In Arafat Mountain, there is all literature, in all its forms. In Arafat Mountaint, some characters go to a castle. Someone watches a Woody Allen movie, and cries. There is Arafat Mountain, where it is said that Mohammed gave one of his last sermons. A plane disappears. There are parallel universes, and, of course, space-time travel. An island with prisoners. It is most certainly the end of the world. Gods eat other gods. And, in a room somewhere, there is a lever that, above all, you must never touch.
Imagine all the horrors and deaths you’ve already heard about, then imagine all the universes and crazy landscapes they come from. Add volcanoes, meteors, home invasions, suicides, Ferraris and accidents, then pull the lever and see what happens. Maybe something terrible, maybe something weird, it depends on the universe. Is it the end of the world? Does it matter?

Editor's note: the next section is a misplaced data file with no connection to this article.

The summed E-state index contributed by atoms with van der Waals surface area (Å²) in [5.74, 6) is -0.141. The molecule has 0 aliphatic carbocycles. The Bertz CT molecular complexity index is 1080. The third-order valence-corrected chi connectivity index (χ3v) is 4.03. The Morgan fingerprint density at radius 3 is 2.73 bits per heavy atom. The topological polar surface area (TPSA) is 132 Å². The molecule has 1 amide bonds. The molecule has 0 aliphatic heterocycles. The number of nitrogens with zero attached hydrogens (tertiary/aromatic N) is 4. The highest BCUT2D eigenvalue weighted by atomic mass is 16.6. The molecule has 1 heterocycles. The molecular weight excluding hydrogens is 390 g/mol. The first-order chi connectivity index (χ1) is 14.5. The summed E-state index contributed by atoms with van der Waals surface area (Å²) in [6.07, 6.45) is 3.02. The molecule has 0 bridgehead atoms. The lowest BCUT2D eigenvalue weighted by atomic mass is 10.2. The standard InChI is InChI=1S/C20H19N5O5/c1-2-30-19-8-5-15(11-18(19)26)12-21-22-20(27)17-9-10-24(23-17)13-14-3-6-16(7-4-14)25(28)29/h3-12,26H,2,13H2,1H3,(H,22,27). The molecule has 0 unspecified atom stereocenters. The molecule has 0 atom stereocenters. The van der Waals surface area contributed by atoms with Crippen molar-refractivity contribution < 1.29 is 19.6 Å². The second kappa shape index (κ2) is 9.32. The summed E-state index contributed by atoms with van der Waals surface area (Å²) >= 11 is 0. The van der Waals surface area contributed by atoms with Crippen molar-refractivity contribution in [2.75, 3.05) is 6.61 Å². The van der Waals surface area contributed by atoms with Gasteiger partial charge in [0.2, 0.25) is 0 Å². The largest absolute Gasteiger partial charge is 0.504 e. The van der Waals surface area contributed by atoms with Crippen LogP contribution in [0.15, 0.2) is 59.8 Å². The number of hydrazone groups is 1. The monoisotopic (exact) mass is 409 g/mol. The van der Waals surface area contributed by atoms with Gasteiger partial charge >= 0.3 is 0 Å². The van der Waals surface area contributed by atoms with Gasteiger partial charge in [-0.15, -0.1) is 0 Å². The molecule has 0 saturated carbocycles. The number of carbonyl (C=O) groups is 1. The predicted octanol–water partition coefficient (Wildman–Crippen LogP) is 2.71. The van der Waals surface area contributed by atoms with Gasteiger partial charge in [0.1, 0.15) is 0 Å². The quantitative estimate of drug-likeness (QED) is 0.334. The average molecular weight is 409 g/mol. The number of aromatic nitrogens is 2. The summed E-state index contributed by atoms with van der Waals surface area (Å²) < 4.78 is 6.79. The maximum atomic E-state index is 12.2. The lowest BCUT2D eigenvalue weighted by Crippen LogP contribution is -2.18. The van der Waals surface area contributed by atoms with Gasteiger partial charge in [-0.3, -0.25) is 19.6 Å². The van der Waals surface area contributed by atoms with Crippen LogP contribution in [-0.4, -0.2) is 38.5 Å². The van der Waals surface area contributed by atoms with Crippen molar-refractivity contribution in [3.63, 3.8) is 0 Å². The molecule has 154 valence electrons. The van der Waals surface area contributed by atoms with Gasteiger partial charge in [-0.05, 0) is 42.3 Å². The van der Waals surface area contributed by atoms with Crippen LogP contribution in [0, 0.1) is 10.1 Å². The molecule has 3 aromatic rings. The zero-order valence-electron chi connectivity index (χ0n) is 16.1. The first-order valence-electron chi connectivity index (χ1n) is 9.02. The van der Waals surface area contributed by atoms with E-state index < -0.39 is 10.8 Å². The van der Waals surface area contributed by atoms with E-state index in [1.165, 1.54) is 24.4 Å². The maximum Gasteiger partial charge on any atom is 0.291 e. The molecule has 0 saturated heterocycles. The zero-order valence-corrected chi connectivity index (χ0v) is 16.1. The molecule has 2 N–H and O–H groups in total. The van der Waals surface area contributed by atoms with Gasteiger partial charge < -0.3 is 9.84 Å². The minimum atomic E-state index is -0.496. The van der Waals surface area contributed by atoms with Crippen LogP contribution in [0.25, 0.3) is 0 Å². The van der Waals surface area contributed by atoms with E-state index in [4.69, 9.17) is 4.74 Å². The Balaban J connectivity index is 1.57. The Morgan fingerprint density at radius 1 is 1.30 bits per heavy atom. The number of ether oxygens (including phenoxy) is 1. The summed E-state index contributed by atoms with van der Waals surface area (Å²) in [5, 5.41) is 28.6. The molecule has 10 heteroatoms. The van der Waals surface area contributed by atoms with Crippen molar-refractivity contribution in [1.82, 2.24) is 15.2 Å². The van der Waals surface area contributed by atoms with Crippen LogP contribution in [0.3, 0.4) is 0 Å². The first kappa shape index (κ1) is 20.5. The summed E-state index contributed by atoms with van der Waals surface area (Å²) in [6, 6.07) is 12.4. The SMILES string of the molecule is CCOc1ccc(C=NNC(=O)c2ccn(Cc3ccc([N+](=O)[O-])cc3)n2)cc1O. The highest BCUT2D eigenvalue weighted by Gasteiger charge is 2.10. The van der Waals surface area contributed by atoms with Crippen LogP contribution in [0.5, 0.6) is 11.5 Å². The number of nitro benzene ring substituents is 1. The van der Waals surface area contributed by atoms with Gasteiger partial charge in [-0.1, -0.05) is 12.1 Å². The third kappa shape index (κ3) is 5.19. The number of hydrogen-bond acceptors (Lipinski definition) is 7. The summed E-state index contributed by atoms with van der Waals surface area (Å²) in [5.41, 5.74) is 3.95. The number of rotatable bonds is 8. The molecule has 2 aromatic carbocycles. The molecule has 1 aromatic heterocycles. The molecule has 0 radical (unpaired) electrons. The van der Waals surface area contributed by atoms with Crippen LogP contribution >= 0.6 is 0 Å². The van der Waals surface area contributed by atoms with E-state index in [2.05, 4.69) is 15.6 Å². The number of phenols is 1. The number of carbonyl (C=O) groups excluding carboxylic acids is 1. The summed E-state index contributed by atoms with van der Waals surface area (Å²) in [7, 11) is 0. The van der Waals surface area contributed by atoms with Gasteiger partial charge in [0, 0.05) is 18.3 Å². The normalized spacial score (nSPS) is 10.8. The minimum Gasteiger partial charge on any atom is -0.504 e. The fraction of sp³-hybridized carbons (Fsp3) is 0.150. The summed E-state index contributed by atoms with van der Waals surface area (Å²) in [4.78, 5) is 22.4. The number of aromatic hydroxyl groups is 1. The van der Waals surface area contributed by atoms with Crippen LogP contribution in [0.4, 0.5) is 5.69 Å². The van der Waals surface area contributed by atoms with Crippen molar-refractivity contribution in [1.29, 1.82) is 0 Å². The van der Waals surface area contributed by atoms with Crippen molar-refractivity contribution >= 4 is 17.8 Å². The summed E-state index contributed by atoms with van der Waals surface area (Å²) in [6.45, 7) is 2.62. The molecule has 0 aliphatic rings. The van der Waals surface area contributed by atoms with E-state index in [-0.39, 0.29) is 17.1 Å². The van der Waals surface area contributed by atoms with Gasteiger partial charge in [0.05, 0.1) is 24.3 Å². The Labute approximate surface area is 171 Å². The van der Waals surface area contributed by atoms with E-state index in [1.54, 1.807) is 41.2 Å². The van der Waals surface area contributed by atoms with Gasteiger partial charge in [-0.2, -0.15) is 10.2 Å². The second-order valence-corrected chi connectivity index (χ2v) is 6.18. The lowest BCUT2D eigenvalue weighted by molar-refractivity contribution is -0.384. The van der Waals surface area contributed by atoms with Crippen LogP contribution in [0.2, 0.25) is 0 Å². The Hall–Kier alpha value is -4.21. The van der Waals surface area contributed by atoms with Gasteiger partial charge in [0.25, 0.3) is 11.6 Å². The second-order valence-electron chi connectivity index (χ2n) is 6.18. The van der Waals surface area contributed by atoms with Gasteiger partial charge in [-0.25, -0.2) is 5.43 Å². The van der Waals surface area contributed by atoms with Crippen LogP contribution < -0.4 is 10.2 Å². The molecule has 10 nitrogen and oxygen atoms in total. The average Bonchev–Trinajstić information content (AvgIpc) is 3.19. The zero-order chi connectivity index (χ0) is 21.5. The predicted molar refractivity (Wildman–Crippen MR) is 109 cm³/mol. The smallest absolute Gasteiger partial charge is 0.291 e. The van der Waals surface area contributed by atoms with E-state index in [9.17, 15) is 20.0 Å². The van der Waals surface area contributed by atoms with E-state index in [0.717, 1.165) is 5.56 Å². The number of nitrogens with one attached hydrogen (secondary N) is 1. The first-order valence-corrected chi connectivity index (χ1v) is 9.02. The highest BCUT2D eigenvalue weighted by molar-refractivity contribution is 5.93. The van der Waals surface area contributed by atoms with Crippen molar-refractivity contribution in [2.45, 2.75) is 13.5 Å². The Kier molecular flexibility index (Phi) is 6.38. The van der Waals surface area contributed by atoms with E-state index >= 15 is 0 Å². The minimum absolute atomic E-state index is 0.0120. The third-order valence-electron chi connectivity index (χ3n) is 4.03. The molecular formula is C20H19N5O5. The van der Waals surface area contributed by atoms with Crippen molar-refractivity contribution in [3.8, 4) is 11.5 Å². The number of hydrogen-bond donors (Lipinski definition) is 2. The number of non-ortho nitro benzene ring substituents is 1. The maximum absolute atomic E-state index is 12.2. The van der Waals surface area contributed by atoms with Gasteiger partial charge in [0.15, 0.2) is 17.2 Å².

In Arafat Mountain, Mike Kleine, like Roberto Bolano in Antwerp, deploys an incredible gift for collage, weaving derisory micro-stories together in such a way as to produce a mixed sensation of yellow laughter, despair, and cosmic horror, from which, strangely enough, springs an obvious beauty.